The whole thing is great but this is especially important.

Still, the myth of shareholder power, and especially individual shareholder power, is continually attested to by corporate managers and their apologists because it legitimates the current system of corporate governance and the division of corporate riches. CEOs don’t acknowledge that the system is rigged in their favor. But the rise of shareholder capitalism — the doctrine that has dominated corporate conduct since the early ’80s, as corporations’ raison d’etre has been reduced to maximizing shareholder value — has been a boon to top executives. They have been able to tie their compensation packages to rising share value (and untie it when share value falls).

The transformation of the shareholder from an individual with a long-term interest in the company to an institutional short-timer with myriad other investments raises a deeper question about corporate governance: Why is it that shareholders, at least theoretically, are entrusted with electing corporate boards? Why aren’t more long-term stakeholders with a genuine interest in the company’s success — say, their employees — also represented on corporate boards, as they are required to be in Germany? German corporations are thriving, even though (or more likely, because) their CEOs are paid radically less than ours and their workers command a higher share of gross domestic product than ours.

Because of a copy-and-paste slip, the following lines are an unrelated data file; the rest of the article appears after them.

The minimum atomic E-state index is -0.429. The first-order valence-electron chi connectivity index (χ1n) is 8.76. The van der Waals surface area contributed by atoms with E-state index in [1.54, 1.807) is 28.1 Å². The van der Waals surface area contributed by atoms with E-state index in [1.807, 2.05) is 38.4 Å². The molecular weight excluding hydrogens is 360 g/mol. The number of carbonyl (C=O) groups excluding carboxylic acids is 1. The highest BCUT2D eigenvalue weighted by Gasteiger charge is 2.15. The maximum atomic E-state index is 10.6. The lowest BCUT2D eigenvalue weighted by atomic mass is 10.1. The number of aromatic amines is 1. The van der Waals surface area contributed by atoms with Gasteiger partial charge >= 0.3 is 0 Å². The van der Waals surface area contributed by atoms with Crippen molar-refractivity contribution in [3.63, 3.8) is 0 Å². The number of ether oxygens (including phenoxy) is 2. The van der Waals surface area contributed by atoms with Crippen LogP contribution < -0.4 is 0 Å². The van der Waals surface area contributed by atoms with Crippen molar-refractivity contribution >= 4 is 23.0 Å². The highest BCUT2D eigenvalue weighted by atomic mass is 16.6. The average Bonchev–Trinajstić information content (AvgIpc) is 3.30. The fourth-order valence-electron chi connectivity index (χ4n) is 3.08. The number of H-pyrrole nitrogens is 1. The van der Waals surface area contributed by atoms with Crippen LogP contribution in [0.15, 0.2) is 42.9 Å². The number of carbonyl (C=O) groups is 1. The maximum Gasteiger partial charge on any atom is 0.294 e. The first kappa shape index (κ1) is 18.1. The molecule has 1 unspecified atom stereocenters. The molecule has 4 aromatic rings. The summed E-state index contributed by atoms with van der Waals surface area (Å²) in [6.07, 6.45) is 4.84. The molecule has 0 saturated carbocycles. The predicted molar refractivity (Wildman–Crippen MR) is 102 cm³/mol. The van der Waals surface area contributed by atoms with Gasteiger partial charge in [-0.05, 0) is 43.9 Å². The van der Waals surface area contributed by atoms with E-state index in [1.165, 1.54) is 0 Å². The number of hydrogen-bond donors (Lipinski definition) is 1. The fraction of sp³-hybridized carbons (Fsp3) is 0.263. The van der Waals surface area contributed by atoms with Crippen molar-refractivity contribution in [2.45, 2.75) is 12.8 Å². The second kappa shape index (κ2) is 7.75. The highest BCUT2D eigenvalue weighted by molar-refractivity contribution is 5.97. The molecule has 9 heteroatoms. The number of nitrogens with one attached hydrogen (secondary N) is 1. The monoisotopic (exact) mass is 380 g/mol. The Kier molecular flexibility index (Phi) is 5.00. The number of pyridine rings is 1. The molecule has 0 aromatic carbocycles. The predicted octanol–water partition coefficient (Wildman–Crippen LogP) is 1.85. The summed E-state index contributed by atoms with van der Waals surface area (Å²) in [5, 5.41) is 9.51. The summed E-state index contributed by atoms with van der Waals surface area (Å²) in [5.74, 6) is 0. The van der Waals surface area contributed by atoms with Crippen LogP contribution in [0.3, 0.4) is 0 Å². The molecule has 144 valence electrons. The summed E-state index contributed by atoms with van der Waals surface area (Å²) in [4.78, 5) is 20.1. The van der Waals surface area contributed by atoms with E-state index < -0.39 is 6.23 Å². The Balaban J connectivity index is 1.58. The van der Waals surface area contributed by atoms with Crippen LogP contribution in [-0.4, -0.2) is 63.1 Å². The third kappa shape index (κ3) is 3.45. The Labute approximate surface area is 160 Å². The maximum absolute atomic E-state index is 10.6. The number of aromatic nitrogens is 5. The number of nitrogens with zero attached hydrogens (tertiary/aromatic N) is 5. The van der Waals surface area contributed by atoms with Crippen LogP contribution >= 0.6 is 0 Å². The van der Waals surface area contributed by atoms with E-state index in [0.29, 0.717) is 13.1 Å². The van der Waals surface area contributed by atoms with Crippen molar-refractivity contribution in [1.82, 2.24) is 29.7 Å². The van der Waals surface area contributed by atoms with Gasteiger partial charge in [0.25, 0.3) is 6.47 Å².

I’ve long thought we do ourselves a disservice by simply adopting terms developed long ago to describe very different economies that today serve mostly to legitimate the rule of the powerful and which are not generally taken very seriously by their proponents.  (James Galbraith makes this point is his excellent book The Predator State: How Conservatives Abandoned the Free Market and Why Liberals Should Too.)  The legal realists* did this once before in the lead up to and wake of the Great Depression.  In the aftermath of the Great Recession, brought on by a second resurgence of market fundamentalism, we need to recover that past and extend it.

*Agnostic Liberal had a good post the other day discussing this that’s also worth a read.